Remar Sutton
November 22, 1988; Page e5

GRAND BAHAMA ISLAND -- Last January, a lot of nonathletes in Washington, D.C., started their day with an extra 15-minute walk that led last Saturday to a 1-mile swim, 10-mile bike ride and 4-mile run, and to the Conch Outs celebration here. You might like to read a few of the written thoughts they left behind:

"So, anyway, I walked that {first} morning ... now, I'm sitting here beachside on Grand Bahama, 25 pounds lighter, 8 inches smaller, having kissed off cigarettes. Not only am I a triathlete and more fit, but I realize that if I could handle the water yesterday, I can handle anybody, anything, anytime."

"The challenge of Conch training kept me focused on a real self-fulfilling goal and summer and fall. Excellent excuse not to drink, excellent way to fight weekend and evening funks! I love it. 'I'm in training; none for me!' Or 'I'm doing a triathlon ... in the Bahamas!' "

"When I received my medal the night of the events {everyone who finished received one}, I was the proudest I have ever been in my life!"

{An asthmatic lady whose family had began to preface their sentences to her with, "Now that you are an invalid ... "} "I realized that I had let my disease become myself. I started training in the water. By October I was able to swim a mile and bike 6. Today, I finished all three events. As I walked across the finish line, I said to myself 'I am not an invalid.' "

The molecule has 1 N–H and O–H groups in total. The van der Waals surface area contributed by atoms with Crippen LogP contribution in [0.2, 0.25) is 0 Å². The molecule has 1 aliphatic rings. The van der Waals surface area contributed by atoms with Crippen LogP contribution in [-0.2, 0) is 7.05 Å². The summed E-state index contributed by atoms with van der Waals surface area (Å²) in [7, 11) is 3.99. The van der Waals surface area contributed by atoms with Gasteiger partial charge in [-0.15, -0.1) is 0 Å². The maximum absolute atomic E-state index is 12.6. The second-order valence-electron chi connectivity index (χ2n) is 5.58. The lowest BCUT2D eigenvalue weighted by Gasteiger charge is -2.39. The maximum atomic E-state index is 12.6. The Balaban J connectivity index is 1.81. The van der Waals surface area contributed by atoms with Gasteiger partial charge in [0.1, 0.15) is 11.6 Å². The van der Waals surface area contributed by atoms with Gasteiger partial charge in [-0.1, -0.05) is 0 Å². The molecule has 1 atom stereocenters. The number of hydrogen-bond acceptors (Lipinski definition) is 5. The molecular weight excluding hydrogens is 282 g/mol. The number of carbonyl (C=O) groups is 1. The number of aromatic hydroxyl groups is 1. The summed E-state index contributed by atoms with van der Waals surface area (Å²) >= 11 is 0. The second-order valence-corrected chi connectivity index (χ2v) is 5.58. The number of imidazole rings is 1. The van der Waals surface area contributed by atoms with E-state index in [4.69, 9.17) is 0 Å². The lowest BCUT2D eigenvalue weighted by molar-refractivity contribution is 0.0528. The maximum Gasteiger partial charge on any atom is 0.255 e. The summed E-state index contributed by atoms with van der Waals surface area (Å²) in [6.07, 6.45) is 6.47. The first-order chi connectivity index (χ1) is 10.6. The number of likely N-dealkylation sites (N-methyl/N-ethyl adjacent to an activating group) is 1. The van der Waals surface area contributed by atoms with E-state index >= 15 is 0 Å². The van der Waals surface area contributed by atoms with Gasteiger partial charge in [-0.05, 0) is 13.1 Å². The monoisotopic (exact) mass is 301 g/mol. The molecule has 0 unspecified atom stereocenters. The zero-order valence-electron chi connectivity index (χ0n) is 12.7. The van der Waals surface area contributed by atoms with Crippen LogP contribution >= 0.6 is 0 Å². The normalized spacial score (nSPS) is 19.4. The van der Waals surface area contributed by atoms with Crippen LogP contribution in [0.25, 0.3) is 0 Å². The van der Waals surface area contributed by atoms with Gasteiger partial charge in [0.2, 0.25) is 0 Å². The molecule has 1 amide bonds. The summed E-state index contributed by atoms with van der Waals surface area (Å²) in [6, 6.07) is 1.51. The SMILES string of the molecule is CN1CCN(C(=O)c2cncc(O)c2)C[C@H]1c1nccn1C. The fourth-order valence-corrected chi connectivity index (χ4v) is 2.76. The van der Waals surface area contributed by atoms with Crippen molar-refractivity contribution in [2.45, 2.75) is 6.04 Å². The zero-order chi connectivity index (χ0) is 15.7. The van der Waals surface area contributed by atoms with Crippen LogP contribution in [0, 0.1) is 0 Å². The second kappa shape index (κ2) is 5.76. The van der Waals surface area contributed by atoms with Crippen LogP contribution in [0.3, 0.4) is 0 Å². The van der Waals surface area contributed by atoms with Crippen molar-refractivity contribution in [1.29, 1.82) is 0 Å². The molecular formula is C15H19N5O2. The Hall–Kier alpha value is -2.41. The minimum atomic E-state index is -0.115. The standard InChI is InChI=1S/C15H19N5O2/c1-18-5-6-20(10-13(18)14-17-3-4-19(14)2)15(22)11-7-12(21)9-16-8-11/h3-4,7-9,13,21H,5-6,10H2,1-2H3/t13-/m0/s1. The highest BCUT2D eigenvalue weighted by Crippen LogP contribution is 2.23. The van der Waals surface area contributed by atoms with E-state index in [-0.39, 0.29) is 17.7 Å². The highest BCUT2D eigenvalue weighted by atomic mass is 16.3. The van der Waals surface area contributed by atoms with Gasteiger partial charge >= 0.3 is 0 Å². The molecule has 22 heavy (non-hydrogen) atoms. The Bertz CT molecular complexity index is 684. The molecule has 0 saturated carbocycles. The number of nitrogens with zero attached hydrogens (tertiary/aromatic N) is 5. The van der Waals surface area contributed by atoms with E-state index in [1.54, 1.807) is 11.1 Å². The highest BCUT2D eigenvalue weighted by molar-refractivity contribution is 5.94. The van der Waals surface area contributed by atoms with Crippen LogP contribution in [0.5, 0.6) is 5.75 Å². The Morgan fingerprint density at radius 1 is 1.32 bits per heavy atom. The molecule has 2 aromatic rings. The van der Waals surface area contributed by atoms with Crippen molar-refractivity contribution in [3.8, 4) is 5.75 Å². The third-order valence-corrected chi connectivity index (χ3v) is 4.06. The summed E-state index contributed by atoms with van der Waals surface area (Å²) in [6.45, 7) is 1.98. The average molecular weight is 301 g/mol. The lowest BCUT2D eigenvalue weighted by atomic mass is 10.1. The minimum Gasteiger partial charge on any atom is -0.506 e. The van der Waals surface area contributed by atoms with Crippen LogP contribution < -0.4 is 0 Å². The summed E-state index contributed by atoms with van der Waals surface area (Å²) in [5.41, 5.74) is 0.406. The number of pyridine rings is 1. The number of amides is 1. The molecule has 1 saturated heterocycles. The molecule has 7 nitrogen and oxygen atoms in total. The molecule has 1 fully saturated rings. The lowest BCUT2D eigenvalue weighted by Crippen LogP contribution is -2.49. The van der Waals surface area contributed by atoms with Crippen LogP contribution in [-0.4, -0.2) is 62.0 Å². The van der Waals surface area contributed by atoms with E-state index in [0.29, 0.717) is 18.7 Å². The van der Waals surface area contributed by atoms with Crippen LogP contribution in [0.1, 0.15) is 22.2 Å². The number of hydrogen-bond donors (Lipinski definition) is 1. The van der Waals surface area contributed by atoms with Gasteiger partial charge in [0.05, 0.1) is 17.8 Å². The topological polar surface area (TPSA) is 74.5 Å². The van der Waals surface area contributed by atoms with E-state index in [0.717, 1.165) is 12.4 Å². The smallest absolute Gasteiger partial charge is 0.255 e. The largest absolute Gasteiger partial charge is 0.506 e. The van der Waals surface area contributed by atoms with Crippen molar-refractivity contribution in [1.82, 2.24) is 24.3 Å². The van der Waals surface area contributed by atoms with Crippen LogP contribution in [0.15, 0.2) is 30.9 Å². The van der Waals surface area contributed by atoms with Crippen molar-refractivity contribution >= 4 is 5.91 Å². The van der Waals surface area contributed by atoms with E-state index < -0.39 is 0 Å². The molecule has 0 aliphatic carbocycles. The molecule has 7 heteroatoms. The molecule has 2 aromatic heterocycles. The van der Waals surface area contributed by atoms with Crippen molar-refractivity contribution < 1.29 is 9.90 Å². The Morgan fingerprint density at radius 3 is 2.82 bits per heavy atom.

{A cancer victim} "There may be a lot of reasons I'm alive today, but no one can tell me this event had nothing to do with it. What a way to begin -- the rest of my life!"

"Eight months ago I was in a Virginia bar chowing down greasy food. Today, I'm on Grand Bahama Island -- swimming, scuba diving, playing with the dolphins, and eating conch. It doesn't get any better than this!"

"Training for two over-40 ladies was a laugh. Imagine the courage it took for us to venture out in our bike shorts. How about all the snickers from family and friends as we dropped our housewifely responsibilities to bike, swim, run? We persevered."

"And to think I had accepted middle age as a downhill road. No more! Onward to the next Conch Man! I'm ready! And wait till you see my limbo next year!